For the reception, the couple knew they had to have flowers, but they cut the cost by spray painting a variety of thrift store vases and having just a few flowers per vase on the reception tables. My husband sliced a couple of logs we got from a friend into inch-thick slabs for the vases to rest on. What a woodsy, natural look to go along with their owl theme!

They found a great caterer for the meal, but cut food and labor costs by asking me to make their choice of appetizers. Personal photos and appropriate owl-y decor gleaned from friends and family adorned the old-time reception hall located in a park, cutting decorating costs immensely and truly making the wedding and reception reflect both their old and new lives.

Their photographer even made mention of the wedding in her online blog as one of the best DIY weddings she had witnessed!

If you or someone in your family is planning a wedding in the near future, try some DIY! Here are some titles to get you started.

One-of-a-Kind Handmade Weddings: Easy-to-Make Projects for Stylish, Unforgettable Details
by Laura Maffeo and Colleen Mullaney

Your Beautiful Wedding on Any Budget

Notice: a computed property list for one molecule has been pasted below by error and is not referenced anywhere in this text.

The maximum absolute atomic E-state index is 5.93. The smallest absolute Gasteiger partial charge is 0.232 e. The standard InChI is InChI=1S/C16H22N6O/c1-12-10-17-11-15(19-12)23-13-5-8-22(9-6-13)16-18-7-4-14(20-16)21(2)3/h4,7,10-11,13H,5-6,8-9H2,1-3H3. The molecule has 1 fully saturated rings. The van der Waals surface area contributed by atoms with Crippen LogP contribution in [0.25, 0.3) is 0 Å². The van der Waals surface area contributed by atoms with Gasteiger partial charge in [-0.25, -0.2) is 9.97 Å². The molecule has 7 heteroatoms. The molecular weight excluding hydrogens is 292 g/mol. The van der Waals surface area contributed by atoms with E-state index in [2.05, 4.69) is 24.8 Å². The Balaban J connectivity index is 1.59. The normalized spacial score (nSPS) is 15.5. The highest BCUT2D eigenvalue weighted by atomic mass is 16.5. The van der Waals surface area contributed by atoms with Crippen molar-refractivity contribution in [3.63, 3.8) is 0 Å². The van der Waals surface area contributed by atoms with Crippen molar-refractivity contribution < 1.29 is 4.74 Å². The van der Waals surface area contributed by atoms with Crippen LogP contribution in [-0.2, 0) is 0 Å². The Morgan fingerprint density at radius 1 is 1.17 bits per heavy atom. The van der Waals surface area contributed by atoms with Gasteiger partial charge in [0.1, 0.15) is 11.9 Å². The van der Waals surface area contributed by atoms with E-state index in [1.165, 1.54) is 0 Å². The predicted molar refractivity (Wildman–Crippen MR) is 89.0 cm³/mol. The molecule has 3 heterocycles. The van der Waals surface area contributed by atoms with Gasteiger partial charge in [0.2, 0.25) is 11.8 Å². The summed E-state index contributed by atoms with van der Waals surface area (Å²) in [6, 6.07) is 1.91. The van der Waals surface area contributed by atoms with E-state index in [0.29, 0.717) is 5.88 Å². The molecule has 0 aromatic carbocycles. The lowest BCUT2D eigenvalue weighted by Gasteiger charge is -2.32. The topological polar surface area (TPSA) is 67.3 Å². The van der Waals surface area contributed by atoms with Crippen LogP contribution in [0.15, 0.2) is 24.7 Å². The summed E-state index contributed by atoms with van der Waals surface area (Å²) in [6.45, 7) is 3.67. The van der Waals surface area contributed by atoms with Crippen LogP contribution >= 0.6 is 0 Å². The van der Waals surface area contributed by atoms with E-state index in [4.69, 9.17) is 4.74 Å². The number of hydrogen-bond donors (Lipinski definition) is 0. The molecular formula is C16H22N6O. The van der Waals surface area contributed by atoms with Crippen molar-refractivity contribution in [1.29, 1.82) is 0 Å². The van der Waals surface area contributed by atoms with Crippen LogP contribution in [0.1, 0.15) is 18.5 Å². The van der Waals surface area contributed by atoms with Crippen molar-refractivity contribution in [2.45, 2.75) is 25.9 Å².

by Todd Outcalt

Handmade Weddings: More than 50 Crafts to Style and Personalize Your Big Day
by Eunice Moyle, Sabrina Moyle and Shana Faust

Monday, April 14, 2014

What Are Kids Made Of?

In the spirit of poetry month, I'd like to share this blog post from the Banks Street Center for Children's Literature. After reading the popular nursery rhyme "What Are Little Boys Made Of?," children at the Center felt compelled to write their own response poems about what they're really made of. Here is the original poem:

What are little boys made of?
What are little boys made of?
Snips and snails
And puppy-dogs' tails,
That's what little boys are made of.

What are little girls made of?
What are little girls made of?
Sugar and spice
And everything nice,
That's what little girls are made of.

And here are a few of the funny, honest poems written by real kids:

What are you made of? This would be a fun project to try with the kids this week. You may be surprised by the results!

Friday, April 11, 2014

The Donuts Are Coming!!!

Stacey Koziel and Sara McLauchlin